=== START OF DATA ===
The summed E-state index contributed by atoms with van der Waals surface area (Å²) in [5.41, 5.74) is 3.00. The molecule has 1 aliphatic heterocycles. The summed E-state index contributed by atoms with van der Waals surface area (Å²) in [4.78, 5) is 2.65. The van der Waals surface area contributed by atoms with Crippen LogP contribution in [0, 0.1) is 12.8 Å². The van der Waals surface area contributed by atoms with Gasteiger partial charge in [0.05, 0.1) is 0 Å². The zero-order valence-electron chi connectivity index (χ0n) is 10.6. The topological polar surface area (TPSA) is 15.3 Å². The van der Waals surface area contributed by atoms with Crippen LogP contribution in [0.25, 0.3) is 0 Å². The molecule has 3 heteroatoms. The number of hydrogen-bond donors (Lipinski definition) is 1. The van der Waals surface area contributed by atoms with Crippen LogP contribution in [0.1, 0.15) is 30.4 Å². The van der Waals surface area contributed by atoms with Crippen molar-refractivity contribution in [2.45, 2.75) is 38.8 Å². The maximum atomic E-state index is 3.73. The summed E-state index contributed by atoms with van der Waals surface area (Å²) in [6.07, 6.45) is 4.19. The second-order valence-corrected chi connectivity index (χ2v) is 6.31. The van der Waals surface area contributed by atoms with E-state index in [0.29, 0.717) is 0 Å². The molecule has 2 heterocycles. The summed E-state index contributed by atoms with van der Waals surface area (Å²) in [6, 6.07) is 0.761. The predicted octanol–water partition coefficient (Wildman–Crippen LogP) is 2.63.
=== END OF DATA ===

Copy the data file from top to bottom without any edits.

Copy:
The summed E-state index contributed by atoms with van der Waals surface area (Å²) in [5.41, 5.74) is 3.00. The molecule has 1 aliphatic heterocycles. The summed E-state index contributed by atoms with van der Waals surface area (Å²) in [4.78, 5) is 2.65. The van der Waals surface area contributed by atoms with Crippen LogP contribution in [0, 0.1) is 12.8 Å². The van der Waals surface area contributed by atoms with Gasteiger partial charge in [0.05, 0.1) is 0 Å². The zero-order valence-electron chi connectivity index (χ0n) is 10.6. The topological polar surface area (TPSA) is 15.3 Å². The van der Waals surface area contributed by atoms with Crippen LogP contribution in [0.25, 0.3) is 0 Å². The molecule has 3 heteroatoms. The number of hydrogen-bond donors (Lipinski definition) is 1. The van der Waals surface area contributed by atoms with Crippen LogP contribution in [0.1, 0.15) is 30.4 Å². The van der Waals surface area contributed by atoms with Crippen molar-refractivity contribution in [2.45, 2.75) is 38.8 Å². The maximum atomic E-state index is 3.73. The summed E-state index contributed by atoms with van der Waals surface area (Å²) in [6.07, 6.45) is 4.19. The second-order valence-corrected chi connectivity index (χ2v) is 6.31. The van der Waals surface area contributed by atoms with E-state index in [0.29, 0.717) is 0 Å². The molecule has 2 heterocycles. The summed E-state index contributed by atoms with van der Waals surface area (Å²) in [6, 6.07) is 0.761. The predicted octanol–water partition coefficient (Wildman–Crippen LogP) is 2.63.